Greg Rucka gives us this Diana in Wonder Woman #219. The Diana who's a warrior princess. The Diana who has fought countless bloody battles across countless centuries. The Diana who's not squeamish about jamming her thumbs into an enemies eyes when his heat vision starts pissing her off:
Try looking at my rack now pig!

Sure even here, she's still one of the good guys. When she's not trying to scoop out Superman's eyeballs she's trying to break him free of Max Lord's telepathic control.

For those that don't know this issue was part of the whole icky OMAC Project hoopla* (which wasn't so great). One time JLA benefactor Max Lord, has decided super-heroes suck and they should all be wiped out for the good of mankind. So he uses his spiffy new telepathic powers to make Supes throw a tantrum and sics him on Wonder Woman.

Throughout the fight Diana fends Superman off, trying not to hurt him as best she can. Until she gets bored. Big Blue repeatedly punching her in the face is getting irritating so she makes him stop:
Elton John's got nothing on me

That is cold. Not even Bats would have the balls to do that!

With Supes bleeding profusely from the neck Diana can focus all her attention on Max. Under the thrall of her golden lasso he tells her that the only way he'll release the Man of Steel from his control is over his dead body.

Diana's response - 'Okey Dokey':
It's was Diana's over-enthusiasm that lost that job at the chiropractor's office

This is the stuff that we should be seeing from Wonder Woman. An amazonian princess doesn't need to be playing by the rule's of man's world. She should be saving it despite itself - and if that means snapping a few necks here then that's just dandy.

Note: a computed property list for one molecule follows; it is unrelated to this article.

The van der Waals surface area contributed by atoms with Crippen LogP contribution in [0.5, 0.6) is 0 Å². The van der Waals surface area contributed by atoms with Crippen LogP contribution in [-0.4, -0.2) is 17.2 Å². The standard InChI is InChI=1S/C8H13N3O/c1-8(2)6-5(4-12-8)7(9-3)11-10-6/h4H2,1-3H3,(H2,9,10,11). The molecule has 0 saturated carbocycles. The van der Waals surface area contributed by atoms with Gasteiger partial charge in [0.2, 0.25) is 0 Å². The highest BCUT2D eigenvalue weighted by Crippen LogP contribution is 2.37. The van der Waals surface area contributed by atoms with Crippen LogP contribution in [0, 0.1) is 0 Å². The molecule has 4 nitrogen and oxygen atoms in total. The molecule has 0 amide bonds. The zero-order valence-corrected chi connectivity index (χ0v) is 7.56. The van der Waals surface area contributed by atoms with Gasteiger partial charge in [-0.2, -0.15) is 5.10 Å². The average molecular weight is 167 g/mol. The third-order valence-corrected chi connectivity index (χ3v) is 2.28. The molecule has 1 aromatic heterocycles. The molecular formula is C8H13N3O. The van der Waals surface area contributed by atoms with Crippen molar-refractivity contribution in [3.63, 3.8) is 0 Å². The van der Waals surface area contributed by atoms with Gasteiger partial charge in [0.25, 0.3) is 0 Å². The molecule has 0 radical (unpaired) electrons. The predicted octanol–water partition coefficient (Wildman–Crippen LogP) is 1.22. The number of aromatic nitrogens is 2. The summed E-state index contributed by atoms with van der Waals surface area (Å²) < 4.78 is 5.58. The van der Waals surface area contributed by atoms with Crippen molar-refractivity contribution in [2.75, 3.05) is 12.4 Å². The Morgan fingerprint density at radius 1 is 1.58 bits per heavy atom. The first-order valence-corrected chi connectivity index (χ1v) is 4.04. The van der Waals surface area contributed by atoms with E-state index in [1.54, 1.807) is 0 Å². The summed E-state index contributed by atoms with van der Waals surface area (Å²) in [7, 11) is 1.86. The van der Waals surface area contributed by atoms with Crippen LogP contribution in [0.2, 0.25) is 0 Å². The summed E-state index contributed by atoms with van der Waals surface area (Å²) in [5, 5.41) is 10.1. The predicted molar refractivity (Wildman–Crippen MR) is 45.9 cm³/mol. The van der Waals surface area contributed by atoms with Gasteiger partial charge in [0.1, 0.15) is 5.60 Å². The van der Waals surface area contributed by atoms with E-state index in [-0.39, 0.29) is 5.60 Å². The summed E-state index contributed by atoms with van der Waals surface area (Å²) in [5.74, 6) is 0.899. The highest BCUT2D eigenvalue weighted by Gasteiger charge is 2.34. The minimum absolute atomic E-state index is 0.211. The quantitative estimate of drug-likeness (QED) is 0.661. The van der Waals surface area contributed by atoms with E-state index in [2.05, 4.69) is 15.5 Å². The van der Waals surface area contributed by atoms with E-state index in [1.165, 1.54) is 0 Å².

Supes, Bats and co - should just be glad she, and that tiara of hers, are on their side!

* I'm still trying to repress the OMAC Project and the crazy things they did to Max Lord (wasn't he a cyborg one time?) but this issue I liked.

Wednesday, 6 June 2007

Sorry folks I was lying about the arthritic nun/rabid werewolf thing for comical effect.

Instead, to make it up to you, here's a picture of a gorilla in Superman jammies hitting the man of steel with a tree:

Showdown of the Century.....

Check out the sweet John Romita Jnr cover to Daredevil #263. Sure it's fantastic but it fails to mention the five words that would've guaranteed that this book would've sold by the case:

Blind lawyer versus demon train!

You heard me right people, it's the showdown of the century. You've got to see it to believe it.

Daredevil starts this issue lying in a hospital bed all busted up from a recent scuffle with his crazy bit on the side Typhoid Mary. What better time for squillions of demons to invade Manhattan?

Matt notices that something is up when the walls of his hospital room turn to blood and a bunch of little snaky demons start talking about eating his eyeballs:
Is Matt listening to Devo?

Realising his beloved Hell's Kitchen may be in trouble Matt breaks out of the demon encrusted hospital. Still half dressed and covered in bandages, he heads for home.

Unfortunately the subway he goes to catch is having minor technical difficulties:Being a hopelessly over matched blind lawyer armed with a stick, facing a huge living demonic subway train Matt does the sensible thing - he jumps on board as the train begins to burrow it's way down into the depths of hell.